In the United States, COVID-19 is disproportionately affecting women as frontline healthcare workers, caregivers at home, and community leaders and mobilizers.
Closures of schools affect women as they continue to pick up more of the informal childcare responsibilities within their families, limiting their ability to work and seek economic opportunities. More than 75% of caregivers are women according to the Family Caregiver Alliance and women spend up to 50% more time caring for a family member than men.
Women are most likely to work in jobs without labor protections like paid leave and in fields that are left vulnerable by social-distancing and shelter in place mandates. Women make up 60% of the lower-paying workforce. Almost 30% of the female workforce is low wage, in contrast to less than 20% of the male workforce
One industry that isn’t completely shutting off due to COVID-19 is the restaurant industry as access to food is listed as an essential business. Two-thirds of tipped restaurant workers in the U.S. are women and restaurant employees are risking their health to keep us fed up to 65% of workers in the restaurant industry do not have paid sick leave.
According to the US Census, in the United States, women hold 76% of all healthcare jobs. In particular, women make up 85% of nurses in the country, where they are on the frontline of patient interactions.
In response to the gender inequality within the crisis UN Women has issued a set of recommendations, placing women’s needs and leadership at the heart of an effective response to COVID-19:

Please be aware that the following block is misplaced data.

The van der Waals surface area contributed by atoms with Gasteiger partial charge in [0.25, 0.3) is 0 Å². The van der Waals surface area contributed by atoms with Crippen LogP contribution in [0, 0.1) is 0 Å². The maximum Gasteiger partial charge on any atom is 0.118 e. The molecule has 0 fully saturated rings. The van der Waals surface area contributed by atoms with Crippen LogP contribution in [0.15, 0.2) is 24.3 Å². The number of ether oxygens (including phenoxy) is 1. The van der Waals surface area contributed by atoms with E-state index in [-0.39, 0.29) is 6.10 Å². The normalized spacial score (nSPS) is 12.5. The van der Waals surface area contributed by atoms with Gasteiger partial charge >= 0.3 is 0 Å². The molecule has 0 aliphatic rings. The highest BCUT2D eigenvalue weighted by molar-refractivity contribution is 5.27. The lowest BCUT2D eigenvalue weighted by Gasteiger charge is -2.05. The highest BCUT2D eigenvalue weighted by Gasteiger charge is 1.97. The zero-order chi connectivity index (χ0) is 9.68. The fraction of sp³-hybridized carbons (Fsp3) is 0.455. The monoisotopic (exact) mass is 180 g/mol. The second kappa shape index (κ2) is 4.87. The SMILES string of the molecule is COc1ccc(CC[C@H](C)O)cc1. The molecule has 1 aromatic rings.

- Ensure availability of sex-disaggregated data, including on differing rates of infection, differential economic impacts, differential care burden, and incidence of domestic violence and sexual abuse
- Embed gender dimensions and gender experts within response plans and budget resources to build gender expertise into response teams
- Provide priority support to women on the frontlines of the response, for instance, by improving access to women-friendly personal protective equipment and menstrual hygiene products for healthcare workers and caregivers, and flexible working arrangements for women with a burden of care
- Ensure equal voice for women in decision making in the response and long-term impact planning
- Ensure that public health messages properly target women including those most marginalized
- Develop mitigation strategies that specifically target the economic impact of the outbreak on women and build women’s resilience
- Protect essential health services for women and girls, including sexual and reproductive health services and
- Prioritize services for prevention and response to gender-based violence in communities affected by COVID-19
Run Women Run is deeply grateful to everyone who continues to work hard to keep us safe and healthy throughout this crisis.
Women will continue to step up and ensure the safety of our community in this time of crisis. Run Women Run is here to support those amazing healthcare workers, grocery store workers, and community leaders.
If you believe now more than ever we need women at the table to make decisions that impact our families, health, and community, then find out how you can help us elect more women in San Diego: www.runwomenrun.org/get-involved